full of little-known vestiges of the distant past, and in
no place is this truer than Palermo. Founded as a Phoenician trading port
before 700 BC (BCE), the city has witnessed numerous conquests over the
centuries --some more peaceful than others. As in many such cases in ancient
societies, Palermo's most famous landmarks can rarely be claimed by a single
group, particularly when one thing has been constructed (literally) above
another. The Loggia dell'Incoronata is one of these structures.
Best known as the place where Sicily's Norman,
Swabian and Aragonese
kings received the acclaim of their subjects immediately after being crowned
in the cathedral nearby, this raised platform is much-altered since its
construction in the middle of the twelfth century. Yet the chapel inside
exists in something close to its original condition.
Built during the middle of the twelfth century, the Loggia (pictured
here) is located at the corner of Via Matteo Bonello and Via dell'Incoronazione.
The wall has some medieval arched and slit windows. Later Baroque
additions are also visible in the pillars and "railings" surrounding
The base of the structure, as well as its foundation, was built during
the Arab period, which is to say before 1072, and
formed part of the complex of the Great Mosque. It is probably of ninth
century construction, consistent with what the Fatimids were building elsewhere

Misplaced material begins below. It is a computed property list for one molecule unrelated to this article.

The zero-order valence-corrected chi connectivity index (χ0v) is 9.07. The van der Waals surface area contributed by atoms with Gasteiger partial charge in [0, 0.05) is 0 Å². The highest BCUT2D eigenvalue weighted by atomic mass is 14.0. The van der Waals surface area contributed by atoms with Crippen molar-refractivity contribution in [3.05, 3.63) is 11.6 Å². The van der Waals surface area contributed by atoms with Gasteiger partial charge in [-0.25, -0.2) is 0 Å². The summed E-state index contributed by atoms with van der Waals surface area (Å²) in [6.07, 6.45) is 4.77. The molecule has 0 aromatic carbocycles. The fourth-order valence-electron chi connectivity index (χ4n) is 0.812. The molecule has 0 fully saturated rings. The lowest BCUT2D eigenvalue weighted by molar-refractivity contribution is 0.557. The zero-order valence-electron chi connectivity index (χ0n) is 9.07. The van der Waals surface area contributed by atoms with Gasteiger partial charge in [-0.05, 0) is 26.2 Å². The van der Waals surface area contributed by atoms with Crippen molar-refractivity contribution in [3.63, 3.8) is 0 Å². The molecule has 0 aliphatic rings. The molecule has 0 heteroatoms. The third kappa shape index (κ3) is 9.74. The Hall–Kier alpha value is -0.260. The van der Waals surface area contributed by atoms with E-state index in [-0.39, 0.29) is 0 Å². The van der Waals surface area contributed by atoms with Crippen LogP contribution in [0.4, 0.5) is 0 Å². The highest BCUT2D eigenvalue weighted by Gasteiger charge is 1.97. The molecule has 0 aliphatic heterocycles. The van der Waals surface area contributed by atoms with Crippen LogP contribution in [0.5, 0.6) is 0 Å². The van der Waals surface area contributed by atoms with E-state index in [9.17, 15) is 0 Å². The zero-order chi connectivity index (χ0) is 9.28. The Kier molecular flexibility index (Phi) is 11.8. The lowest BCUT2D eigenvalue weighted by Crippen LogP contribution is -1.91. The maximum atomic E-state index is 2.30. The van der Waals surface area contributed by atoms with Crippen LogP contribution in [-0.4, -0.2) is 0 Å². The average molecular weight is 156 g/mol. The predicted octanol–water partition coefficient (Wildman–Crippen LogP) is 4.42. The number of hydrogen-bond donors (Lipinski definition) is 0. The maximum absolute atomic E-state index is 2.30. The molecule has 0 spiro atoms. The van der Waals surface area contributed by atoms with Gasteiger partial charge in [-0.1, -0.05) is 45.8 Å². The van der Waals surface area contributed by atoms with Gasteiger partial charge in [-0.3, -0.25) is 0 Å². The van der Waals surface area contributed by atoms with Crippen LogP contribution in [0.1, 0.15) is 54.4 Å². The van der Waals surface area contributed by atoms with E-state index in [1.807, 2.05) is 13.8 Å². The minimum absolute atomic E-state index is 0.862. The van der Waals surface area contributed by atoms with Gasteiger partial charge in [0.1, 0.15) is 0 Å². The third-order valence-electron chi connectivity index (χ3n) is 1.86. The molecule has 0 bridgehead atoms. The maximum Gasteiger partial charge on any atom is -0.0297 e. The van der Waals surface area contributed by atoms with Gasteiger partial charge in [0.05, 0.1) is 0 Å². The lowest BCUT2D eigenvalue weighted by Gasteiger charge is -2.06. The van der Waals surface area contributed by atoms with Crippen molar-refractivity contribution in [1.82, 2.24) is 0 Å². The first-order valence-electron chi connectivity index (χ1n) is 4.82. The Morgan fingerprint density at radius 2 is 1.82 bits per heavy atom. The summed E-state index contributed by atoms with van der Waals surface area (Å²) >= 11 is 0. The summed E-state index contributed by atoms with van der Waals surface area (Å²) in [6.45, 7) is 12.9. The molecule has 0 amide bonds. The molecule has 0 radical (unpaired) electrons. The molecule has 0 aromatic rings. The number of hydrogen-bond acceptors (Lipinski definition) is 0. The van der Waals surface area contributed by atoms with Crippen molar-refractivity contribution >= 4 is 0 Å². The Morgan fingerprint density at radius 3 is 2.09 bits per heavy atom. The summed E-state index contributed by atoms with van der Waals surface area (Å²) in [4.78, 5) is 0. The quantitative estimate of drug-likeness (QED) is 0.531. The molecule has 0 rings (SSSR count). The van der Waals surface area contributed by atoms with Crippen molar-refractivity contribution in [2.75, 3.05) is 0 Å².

during this era. The mosque itself was to a great extent nothing more or
less than Palermo's Byzantine-era basilica. The
present cathedral was in turn built upon this.
Protected by the supporting wall of the "Loggia," the chapel
of "Saint Mary Crowned" (Santa Maria l'Incoronata) was constructed
during the same period as the small church of Saint Mary Magdalen, in what
is now the military base on the opposite (south) side of the episcopal curia. The
date of completion is usually given as 1175.
The tiny chapel sustained extensive damage in 1860 during Garibaldi's
attack on Palermo but has been restored. It was during this restoration,
like those of the Magione and St Francis Assisi (both damaged in 1943),
that much stucco and other Baroque decoration was removed to reveal the
chapel's medieval appearance.
While the Loggia is little more than a footnote to Sicilian history,
it does help us to imagine what it was like to witness the coronation of
the young Frederick II and
many other Sicilian sovereigns.
About the Author: Architect Carlo Trabia has written for this publication and others.